Students do not “shed their constitutional rights to freedom of speech or expression at the schoolhouse gate.” This was the principle enunciated by the United States Supreme Court in the 1969 landmark Opinion, Tinker v. DesMoines Independent Community Area School District wherein the Court acted to protect students’ rights to wear black armbands in silent protest of the Vietnam War. The Court found that the school’s disciplinary action was unjustified where it acted to prohibit the expression of “one particular opinion” without demonstrating that the armbands would sufficiently disrupt the operation of the school.
In reaching this holding, the Court declared that “Students in school as well as out of school are ‘persons’ under our Constitution. They are possessed of fundamental rights which the State must respect. They may not be confined to the expression of those sentiments that are officially approved.” However, the Court also recognized that student expression rights are not completely unbounded. School administrators possess the authority to regulate and suppress speech where it would “materially and substantially disrupt the work and discipline of the school.” In Tinker, the Court confined the discussion regarding a school’s justified regulation of student expression to speech occurring within school hours and within its walls.
In the decades since Tinker, federal courts have continued to grapple with striking a balance between students’ rights to free expression against a school’s legitimate interest in providing structure and maintaining order. In its post-Tinker decisions, the latter of these interests has dictated the results. Bethel School District v. Fraser (1986), upheld a school’s right to discipline a student for giving a sexually suggestive speech at a school assembly. Hazelwood v. Kuhlmeier (1988), upheld a principal’s decision to censor certain articles from the school newspaper. And Morse v. Frederick (2007), upheld the suspension of a student who held up a banner promoting drug use. However, like Tinker, these decisions have not strayed far from the schoolyard itself.
While this doctrine was developing, the dawn of social media and students’ prolific use of it has evaporated the significance of the school-house gate as a doctrinal division between regulated and unregulated student expression environments. Sites like Facebook and Twitter allow a student to instantly broadcast posts and tweets to his or her entire social network, the entire school or the public with a single click. The effect of the communication is the same whether published from a seat in math class or after school hours from the kitchen table. Statements that were once made to a few students in the cafeteria are now being published in a permanent digital format visible to nearly anyone interested.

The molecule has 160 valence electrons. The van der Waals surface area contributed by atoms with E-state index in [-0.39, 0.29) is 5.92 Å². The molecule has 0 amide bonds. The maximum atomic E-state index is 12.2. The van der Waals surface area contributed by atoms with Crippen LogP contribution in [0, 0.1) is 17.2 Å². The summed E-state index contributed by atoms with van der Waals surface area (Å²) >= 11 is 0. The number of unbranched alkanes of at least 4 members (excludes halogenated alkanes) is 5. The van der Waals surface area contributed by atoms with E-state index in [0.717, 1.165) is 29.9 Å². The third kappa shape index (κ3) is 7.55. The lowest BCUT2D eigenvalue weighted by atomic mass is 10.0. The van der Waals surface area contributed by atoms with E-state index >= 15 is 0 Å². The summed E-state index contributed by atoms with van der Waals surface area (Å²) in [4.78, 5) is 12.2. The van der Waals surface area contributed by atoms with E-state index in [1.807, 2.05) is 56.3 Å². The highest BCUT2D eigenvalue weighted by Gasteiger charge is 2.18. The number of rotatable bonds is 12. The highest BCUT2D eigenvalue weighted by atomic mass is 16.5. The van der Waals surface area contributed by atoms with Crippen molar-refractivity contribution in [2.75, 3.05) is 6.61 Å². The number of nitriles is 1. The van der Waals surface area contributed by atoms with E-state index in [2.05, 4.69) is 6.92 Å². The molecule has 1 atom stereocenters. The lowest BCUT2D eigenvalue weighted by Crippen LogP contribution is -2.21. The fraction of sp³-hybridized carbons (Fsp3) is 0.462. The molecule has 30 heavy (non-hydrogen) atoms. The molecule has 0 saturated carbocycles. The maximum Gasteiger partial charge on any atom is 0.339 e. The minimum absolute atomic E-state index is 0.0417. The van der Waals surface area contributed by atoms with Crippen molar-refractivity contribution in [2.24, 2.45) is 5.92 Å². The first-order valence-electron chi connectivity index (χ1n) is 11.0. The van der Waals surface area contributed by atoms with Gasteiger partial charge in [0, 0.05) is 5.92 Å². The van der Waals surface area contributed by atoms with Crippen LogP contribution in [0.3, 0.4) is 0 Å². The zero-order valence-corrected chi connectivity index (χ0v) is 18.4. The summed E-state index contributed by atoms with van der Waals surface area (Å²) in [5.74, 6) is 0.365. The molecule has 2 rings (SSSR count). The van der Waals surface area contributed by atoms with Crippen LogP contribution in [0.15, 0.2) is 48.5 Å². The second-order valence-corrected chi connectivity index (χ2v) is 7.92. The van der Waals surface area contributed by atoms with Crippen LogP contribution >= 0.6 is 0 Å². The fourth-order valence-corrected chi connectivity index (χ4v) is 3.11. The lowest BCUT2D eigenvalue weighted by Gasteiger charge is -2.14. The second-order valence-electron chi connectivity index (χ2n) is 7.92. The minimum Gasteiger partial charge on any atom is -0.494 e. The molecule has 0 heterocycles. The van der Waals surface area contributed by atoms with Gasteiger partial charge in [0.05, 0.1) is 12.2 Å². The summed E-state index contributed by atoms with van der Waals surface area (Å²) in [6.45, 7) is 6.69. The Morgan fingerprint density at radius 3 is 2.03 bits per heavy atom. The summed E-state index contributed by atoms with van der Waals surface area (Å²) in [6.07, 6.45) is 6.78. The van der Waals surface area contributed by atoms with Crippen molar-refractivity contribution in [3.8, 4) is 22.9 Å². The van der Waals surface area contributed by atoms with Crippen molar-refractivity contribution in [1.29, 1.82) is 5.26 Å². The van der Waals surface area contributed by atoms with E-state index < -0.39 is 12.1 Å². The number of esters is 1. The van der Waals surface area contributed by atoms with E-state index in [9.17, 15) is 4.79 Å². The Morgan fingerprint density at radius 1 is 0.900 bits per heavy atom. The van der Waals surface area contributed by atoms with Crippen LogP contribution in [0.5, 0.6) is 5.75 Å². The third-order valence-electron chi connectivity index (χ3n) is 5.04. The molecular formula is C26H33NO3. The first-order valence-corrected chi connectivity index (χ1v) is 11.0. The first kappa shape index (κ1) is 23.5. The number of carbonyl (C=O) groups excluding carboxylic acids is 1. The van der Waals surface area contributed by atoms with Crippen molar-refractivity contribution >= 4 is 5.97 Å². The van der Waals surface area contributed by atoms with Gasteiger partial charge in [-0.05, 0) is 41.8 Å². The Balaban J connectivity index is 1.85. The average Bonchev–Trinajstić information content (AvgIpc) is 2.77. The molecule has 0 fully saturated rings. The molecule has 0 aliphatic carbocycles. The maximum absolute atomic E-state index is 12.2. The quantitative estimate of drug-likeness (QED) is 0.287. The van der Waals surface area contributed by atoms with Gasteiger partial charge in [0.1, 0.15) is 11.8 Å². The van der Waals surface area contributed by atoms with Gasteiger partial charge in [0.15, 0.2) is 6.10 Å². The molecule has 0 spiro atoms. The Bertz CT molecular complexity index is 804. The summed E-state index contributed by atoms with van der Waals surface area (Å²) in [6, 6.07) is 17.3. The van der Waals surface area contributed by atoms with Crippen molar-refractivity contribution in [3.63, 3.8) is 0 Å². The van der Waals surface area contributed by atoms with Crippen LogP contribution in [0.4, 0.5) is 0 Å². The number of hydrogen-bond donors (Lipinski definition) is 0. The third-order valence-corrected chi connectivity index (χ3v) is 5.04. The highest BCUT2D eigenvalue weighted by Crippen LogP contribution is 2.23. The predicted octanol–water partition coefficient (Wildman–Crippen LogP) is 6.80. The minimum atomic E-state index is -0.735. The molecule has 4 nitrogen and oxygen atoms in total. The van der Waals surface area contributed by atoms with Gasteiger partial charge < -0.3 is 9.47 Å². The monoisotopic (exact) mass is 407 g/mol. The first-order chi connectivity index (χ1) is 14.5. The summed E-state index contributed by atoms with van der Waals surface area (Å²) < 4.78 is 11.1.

Use of social media by students has created new and unique challenges for educators across the country. For example, in cases of cyberbullying, a bully can utilize social media, unbounded by time or place, to assault his or her fellow student victim. Teen suicides as the result of cyberbullying have been well-documented over the last decade and have often led to lawsuits against the school for a failure to monitor and regulate the bully’s use of social media.
Unsurprisingly, students have also utilized social media to deride and mock teachers and school administrators. In two recent Pennsylvania federal cases, Layshock v. Hermitage School District (2010) and J.S. ex. rel. Snyder v. Blue Mountain School District (2011), students set their sights on their school’s principal. In Layshock, the student created a MySpace profile impersonating his principal and mocking the principal’s weight and physical appearance. In Snyder, a middle school student also created a fake profile. The student used crude sexual language to describe and mock her principal. In both cases, the Third Circuit Court of Appeals applied the standard outlined in Tinker. In both of the cases, the student expression was protected – holding that schools have a legitimate interest in preventing educational disruption, but they have no right to clamp down on students’ online speech simply because they do not like it.
In the most recent major federal case involving student expression, Bell v. Itawamba County School Board (2015), the Fifth Circuit also applied the Tinker standard but reached the opposite result. The case involved a senior in high school, an aspiring rapper, who was suspended after posting a video on Facebook and YouTube depicting his performance of a song meant to criticize two coaches at his school for allegedly engaging in improper sexual relations with female students. The lyrics made multiple references to violent acts. In upholding the student’s suspension, the Court found that the song violated school policies against threats and harassment, was intentionally directed at the school community and created a reasonable risk of a substantial disruption. The United States Supreme Court declined review when it denied the student’s cert petition earlier this year.
The split between the Third and Fifth Circuit is illustrative of the fractured state of the law in this area nationwide. Purportedly applying the same standard, some courts protect student speech vigorously and are willing to bear the risk of disruption at the cost of protecting freedom of expression for students, while others grant broad discretion to school authorities to regulate student speech inside and outside of school in the interest of promoting structure and maintaining order. For years, commentators have called for the United States Supreme Court to provide guidance to the lower courts on this issue. However, following the recent denial of cert in Bell, the Supreme Court has again decided to hang back and allow the doctrine to develop in the lower courts.